Population and Race

The population of what had once been the United States and Canada is now 61 million -- only a fifth of what it had been at the end of the 20th Century. The bulk of them (51 million) live east of the Missisippi, scraping a meager living as farmers. Overall, there are approximately 65 people per square mile in the eastern heartland, roughly the same density as medieval China and Europe.

During the Industrial Age, the average American belonged to a distinct race native to a particular (usually alien) continent, and society was fractured by these racial distinctions; however, after nine-hundred years of gradual interbreeding, the distinctions between European-American and African-American have gotten extremely blurred. In general, extreme racial characteristics, such as blond hair or brown skin, have disappeared in favor of middle ranges. Skin color comes in various shades of tan, and hair in various shades of brown.

There is, however, a definite north-south gradient of racial types in the East. Around the Great Lakes, where the overwhelming majority of the original gene pool was European (with small, digestible enclaves of urban Africans, Asians and Amerinds), medieval Americans are virtually indistinguishable from their European cousins. As we move south, skin darkens and hair coarsens gradually, until we find a population on the Gulf Coast which is clearly African in origin. (although not entirely. Approximately half the gene pool here originated in Europe.)

Other continents have not contributed heavily to the American gene pool, but the Industrial Era population of the Pacific coast included a substantial Asian minority, which has left a noticeable (although not overwhelming) mark on the facial features of the medieval population here. The tendency toward Asian eyes has been reinforced in the Southwest, where a substantial Mexican population (often of Native American ancestry) existed at one time, which also explains the slight darkeness of the inhabitants here. In the central plains, however, the population is almost entirely European.

Immigration to Medieval America has been slight, and the only substantial contribution from outsiders has been along the Gulf of Mexico, where contact with the Caribbean islanders has given a little boost to the African ancestry of the natives (and conversely, a boost to the European ancestry of the islanders).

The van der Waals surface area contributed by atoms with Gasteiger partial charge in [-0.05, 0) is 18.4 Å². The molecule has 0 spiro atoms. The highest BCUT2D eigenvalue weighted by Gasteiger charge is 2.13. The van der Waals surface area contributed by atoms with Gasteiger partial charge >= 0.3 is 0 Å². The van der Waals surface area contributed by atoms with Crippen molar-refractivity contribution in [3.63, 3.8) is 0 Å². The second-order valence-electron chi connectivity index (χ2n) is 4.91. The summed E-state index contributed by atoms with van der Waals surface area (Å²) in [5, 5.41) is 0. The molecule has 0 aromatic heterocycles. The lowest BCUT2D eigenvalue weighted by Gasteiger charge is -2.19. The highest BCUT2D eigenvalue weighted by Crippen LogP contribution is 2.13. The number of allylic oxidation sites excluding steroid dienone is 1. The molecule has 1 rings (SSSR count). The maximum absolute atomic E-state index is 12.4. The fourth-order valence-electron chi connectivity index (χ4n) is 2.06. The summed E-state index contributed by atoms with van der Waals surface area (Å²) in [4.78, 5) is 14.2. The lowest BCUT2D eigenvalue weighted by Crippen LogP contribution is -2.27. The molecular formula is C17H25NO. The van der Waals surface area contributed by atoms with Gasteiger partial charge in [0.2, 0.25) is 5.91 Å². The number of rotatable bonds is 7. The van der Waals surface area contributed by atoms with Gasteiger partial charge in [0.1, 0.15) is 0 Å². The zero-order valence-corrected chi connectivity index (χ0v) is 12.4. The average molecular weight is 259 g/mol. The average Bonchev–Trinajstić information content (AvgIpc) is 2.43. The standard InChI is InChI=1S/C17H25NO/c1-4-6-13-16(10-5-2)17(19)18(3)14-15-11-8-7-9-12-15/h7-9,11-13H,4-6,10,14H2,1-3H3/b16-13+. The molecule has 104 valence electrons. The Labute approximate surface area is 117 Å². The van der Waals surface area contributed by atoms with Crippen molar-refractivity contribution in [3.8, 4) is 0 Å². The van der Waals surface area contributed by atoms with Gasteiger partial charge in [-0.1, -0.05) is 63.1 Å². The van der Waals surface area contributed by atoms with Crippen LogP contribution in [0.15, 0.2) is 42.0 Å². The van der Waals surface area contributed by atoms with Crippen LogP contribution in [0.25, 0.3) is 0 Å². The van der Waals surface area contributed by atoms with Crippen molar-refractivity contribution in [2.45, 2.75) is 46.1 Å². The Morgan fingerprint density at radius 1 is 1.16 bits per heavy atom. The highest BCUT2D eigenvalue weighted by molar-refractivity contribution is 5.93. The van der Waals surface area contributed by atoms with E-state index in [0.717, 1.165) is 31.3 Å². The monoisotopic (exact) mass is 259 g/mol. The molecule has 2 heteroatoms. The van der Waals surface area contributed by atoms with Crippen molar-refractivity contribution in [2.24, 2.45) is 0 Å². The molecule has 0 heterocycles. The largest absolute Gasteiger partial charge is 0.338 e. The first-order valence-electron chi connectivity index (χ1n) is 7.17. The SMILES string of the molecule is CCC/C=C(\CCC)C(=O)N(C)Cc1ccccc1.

The simple clinical fact that most Americans have roots in several continents does not mean that it was a peaceful process. Rape and prostitution have blended the races almost as often as marriage has. When civilization collapsed, and the population plummetted to a fifth of its original peak, oppressed racial minorities found it difficult to avoid being among the unlucky four fifths who didn't make it. Within a few generations, they had been entirely assimilated, expelled or exterminated by the dominant European populations of the North and West.

Only in the South, where the races were in closer equilibrium, did the old racial divisions survive the early centuries. In terms of socioeconomic status, this put blacks on the bottom, and whites, well, also on the bottom. I mean, we're talking about the Middle Ages here, and just about everyone was on the bottom; however, because the law forbade blacks from owning land or working at any important profession, the handful of people at the top were definitely and exclusively white.

The blending of the Southern races occured below the historical horizon, among the poorly recorded underclasses and without the legal sanction of marriage, but by the 25th Century, the process seems to have turned the corner. It's about this time that Northern travellers begin to note the darkness of white Southerners, and Caribbean travellers begin to to note the lightness of black Americans. The differences had become so subtle that only those born and raised in the community could spot them.

The legal watershed came in the early 26th Century, when Jimmy Duval rose to the office of Colonel of the Red River Territory. Throughout Medieval history, bastard sons and usurping soldiers of common birth had often disrupted dynastic succession, but Duval (illegitimate son of the former Colonel) was the first to openly acknowledge his African ancestry. Thirty years later, Ted Flannagan, a mixed-race captain of mercenaries, led a coup which placed him in the Presidency of Georgia. By the end of the century, the nations of the south had redefined their racial divisions. Rather than continuing to classify anyone with black blood as black, they reclassified anyone with white blood as white. As this, by now, included just about everyone, the days of slaughtering people simply for the color of their skin were over, and blacks and whites joined in harmonious brotherhood to slaughter people for the language they spoke or the god they worshipped instead.

General Topics


Last Updated July 1999

Copyright © 1999-2003 Matthew White